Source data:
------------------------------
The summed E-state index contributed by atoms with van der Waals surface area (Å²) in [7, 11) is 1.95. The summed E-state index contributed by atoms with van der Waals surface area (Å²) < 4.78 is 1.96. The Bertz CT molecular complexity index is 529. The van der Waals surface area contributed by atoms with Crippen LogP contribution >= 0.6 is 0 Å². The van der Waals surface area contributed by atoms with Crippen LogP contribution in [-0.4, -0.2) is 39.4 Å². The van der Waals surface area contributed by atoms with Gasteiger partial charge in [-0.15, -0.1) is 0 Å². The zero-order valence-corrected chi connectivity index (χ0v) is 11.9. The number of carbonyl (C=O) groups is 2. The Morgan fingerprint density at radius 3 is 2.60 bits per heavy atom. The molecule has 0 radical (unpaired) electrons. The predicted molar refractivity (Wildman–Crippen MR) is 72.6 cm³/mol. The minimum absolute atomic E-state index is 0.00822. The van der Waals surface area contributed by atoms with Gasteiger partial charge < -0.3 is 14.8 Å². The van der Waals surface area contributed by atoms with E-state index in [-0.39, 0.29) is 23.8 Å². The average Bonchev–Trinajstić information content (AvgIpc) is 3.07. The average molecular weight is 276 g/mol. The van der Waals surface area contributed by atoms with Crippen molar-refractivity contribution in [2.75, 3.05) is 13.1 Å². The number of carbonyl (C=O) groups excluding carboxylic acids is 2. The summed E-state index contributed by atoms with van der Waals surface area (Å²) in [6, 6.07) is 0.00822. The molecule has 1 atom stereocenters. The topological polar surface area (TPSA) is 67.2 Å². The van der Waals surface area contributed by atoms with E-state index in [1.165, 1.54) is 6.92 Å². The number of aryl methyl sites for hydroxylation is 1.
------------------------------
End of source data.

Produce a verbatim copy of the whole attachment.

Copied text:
The summed E-state index contributed by atoms with van der Waals surface area (Å²) in [7, 11) is 1.95. The summed E-state index contributed by atoms with van der Waals surface area (Å²) < 4.78 is 1.96. The Bertz CT molecular complexity index is 529. The van der Waals surface area contributed by atoms with Crippen LogP contribution >= 0.6 is 0 Å². The van der Waals surface area contributed by atoms with Crippen LogP contribution in [-0.4, -0.2) is 39.4 Å². The van der Waals surface area contributed by atoms with Gasteiger partial charge in [-0.15, -0.1) is 0 Å². The zero-order valence-corrected chi connectivity index (χ0v) is 11.9. The number of carbonyl (C=O) groups is 2. The Morgan fingerprint density at radius 3 is 2.60 bits per heavy atom. The molecule has 0 radical (unpaired) electrons. The predicted molar refractivity (Wildman–Crippen MR) is 72.6 cm³/mol. The minimum absolute atomic E-state index is 0.00822. The van der Waals surface area contributed by atoms with Gasteiger partial charge < -0.3 is 14.8 Å². The van der Waals surface area contributed by atoms with E-state index in [-0.39, 0.29) is 23.8 Å². The average Bonchev–Trinajstić information content (AvgIpc) is 3.07. The average molecular weight is 276 g/mol. The van der Waals surface area contributed by atoms with Crippen molar-refractivity contribution in [2.75, 3.05) is 13.1 Å². The number of carbonyl (C=O) groups excluding carboxylic acids is 2. The summed E-state index contributed by atoms with van der Waals surface area (Å²) in [6, 6.07) is 0.00822. The molecule has 1 atom stereocenters. The topological polar surface area (TPSA) is 67.2 Å². The van der Waals surface area contributed by atoms with E-state index in [1.165, 1.54) is 6.92 Å². The number of aryl methyl sites for hydroxylation is 1.